Greece caught in a Balkan maelstrom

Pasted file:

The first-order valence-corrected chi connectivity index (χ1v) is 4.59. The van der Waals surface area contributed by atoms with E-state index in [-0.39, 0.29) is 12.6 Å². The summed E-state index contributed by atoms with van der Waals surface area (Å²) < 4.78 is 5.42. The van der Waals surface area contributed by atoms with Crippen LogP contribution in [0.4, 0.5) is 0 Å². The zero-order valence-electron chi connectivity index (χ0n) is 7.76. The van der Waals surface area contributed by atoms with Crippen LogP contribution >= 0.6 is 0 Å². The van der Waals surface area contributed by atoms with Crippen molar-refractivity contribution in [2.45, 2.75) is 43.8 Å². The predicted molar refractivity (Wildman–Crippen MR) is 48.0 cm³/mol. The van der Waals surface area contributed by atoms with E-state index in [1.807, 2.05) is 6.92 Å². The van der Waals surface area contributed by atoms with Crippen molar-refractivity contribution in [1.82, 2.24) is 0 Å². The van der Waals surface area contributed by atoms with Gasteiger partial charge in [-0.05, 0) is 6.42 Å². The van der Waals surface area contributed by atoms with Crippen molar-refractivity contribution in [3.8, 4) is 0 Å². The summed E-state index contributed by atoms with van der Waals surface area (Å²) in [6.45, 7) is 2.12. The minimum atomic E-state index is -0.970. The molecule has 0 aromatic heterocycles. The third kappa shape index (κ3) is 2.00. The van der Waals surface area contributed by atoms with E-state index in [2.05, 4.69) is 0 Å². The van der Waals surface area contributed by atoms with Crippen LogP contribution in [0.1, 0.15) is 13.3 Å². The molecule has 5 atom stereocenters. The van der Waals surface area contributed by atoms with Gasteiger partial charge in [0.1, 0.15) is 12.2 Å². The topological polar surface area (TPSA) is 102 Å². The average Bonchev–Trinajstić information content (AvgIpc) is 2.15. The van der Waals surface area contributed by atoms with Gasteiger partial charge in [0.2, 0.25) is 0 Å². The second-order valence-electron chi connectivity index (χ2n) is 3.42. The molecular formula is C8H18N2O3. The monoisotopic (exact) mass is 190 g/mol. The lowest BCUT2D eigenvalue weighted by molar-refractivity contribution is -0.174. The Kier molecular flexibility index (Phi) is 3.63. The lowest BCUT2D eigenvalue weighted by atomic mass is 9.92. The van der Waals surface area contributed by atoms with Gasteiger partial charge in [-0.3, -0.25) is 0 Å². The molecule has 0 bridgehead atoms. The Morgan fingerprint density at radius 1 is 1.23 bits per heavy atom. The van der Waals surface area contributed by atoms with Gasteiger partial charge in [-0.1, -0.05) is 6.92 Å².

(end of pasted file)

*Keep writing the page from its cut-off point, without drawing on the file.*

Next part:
Developments in the Balkans are posing a challenge for Greece’s foreign policy as states that emerged from the dissolution of Yugoslavia continue to break up into smaller entities. The United States and the European Union have gradually begun to accept certain very dangerous principles that could directly or indirectly affect Greece’s interests. The first shot has already been fired in a revealing article in France’s Le Monde newspaper, titled «The Montenegro phenomenon,» which urges the Turkish Cypriots to look to a future in independence. The report attempts to draw parallels with Montenegro (which was a principality and kingdom for half a century before being incorporated into Yugoslavia, and since 2003 has been on an equal footing with Serbia in a loosely linked state entity) and the illegal Turkish-Cypriot regime which resulted from Turkey’s invasion and occupation of Cyprus. If indeed putting Montenegro on a par with the Turkish Cypriots is going too far, the imminent independence of Kosovo is much more dangerous for the Republic of Cyprus, and therefore for Greece’s interests. Independence for Kosovo would mean international legitimacy for the secession of part of a country’s territory by military force exercised by foreign powers under the pretext of «humanitarian reasons to protect an endangered minority,» in this case, ethnic Albanians. Yet it was Ankara that cited the protection of threatened Turkish Cypriots as its excuse for its invasion of Cyprus and the occupation for over 30 years of 37 percent of Cypriot territory. If this argument is accepted in the case of Kosovo, where the invader is NATO, Ankara will be in a much stronger position to demand recognition for its own invasion of Cyprus. Naturally, only political expediencies will determine what is actually accepted, if it is used as a means of putting pressure on Nicosia and Athens or whether any attempt to compare the two cases will be ignored. Greece and Cyprus, however, must be prepared for a very tough battle on all levels, using all the weapons at their disposal ? some of them in advance ? so that Ankara does not try to raise the issue without first realizing the heavy political cost it will have to pay, and which could lead to a veto of its accession to the European Union. The fact is that the process of breaking up the Balkans into smaller states is being accompanied by a clear tendency on the part of the EU to delay the accession process of these states into its ranks, since the majority of public opinion in the 15 «older» member states views the latest enlargement as a failure. As a result, the hopes of the newer Balkan states, fueled by visions of prosperity due to an influx of EU funds, are being dashed, and this after they had agreed to instructions by the EU even regarding the formation of their states (such as with Bosnia-Herzegovina, the Former Yugoslav Republic of Macedonia [FYROM] and Serbia-Montenegro). Naturally, this has seen a revival of nationalist fervor and the further dissolution of these states formed on the basis of instructions from the US, the EU and NATO. Serbia-Montenegro has already broken up. The artificial state of Bosnia-Herzegovina will not be far behind. At the end of April, the Bosnian Parliament rejected the constitutional reforms which the US and European powers (which rule that country as colonialists) tried to impose in an attempt to create a rudimentary unification of the protectorate’s state mechanism. The Balkans dream of becoming part of Europe, but they are gradually becoming Europe’s «black hole.» Now a bizarre situation has emerged in which part of Kosovo is likely to secede even before Kosovo itself becomes independent of Serbia. Last month a commentator in Le Monde suggested that Bosnia be broken up and that the Bosnian-Serb section be annexed to Serbia, along with the northern part of Kosovo inhabited by the some 100,000 Serbs remaining there. It is only the EU’s money and promises that are silencing the Slav-Albanian conflict in FYROM. Let us not forget that this unrest was only brought under control due to the anti-Islamic climate that prevailed after September 11, 2001. However, as soon as the two sides realize that the road to EU membership will be much longer than they first thought, they just might take up arms against each other again. This is highly possible since the expected independence of Kosovo will encourage FYROM’s ethnic Albanians, who would like the same outcome for their own parts of FYROM and who dream of unification with Albania. The worst scenario of all would be if these new states prove to be unviable, accustomed as they are to being criminally dependent on the plentiful funds provided by the EU in order to tempt their deeply corrupt elites into complying with their demands. This process has proved effective until now, but it has spoiled the people and leaders of these countries, where the political situation is likely to deteriorate drastically if the EU cuts off or reduces funding as a result of pressure from public opinion. Such a process is already in motion. Between 2001 and 2006, EU aid to Bosnia was reduced by 50 percent, to Serbia by 35 percent and to FYROM by 30 percent. Aid for the entire Balkans for 2007-09 is expected to be reduced even further. Greece should not depend solely on the fact that it is the richest and most stable country in the Balkans. The longer the states in the region continue to break up into smaller parts, the more unstable the situation will become and the harder it will be to find an equilibrium. Hopes of a universal, European equilibrium in the Balkans are fading into the distant future. For the time being, Greece should take care to avoid any unpleasant surprises.

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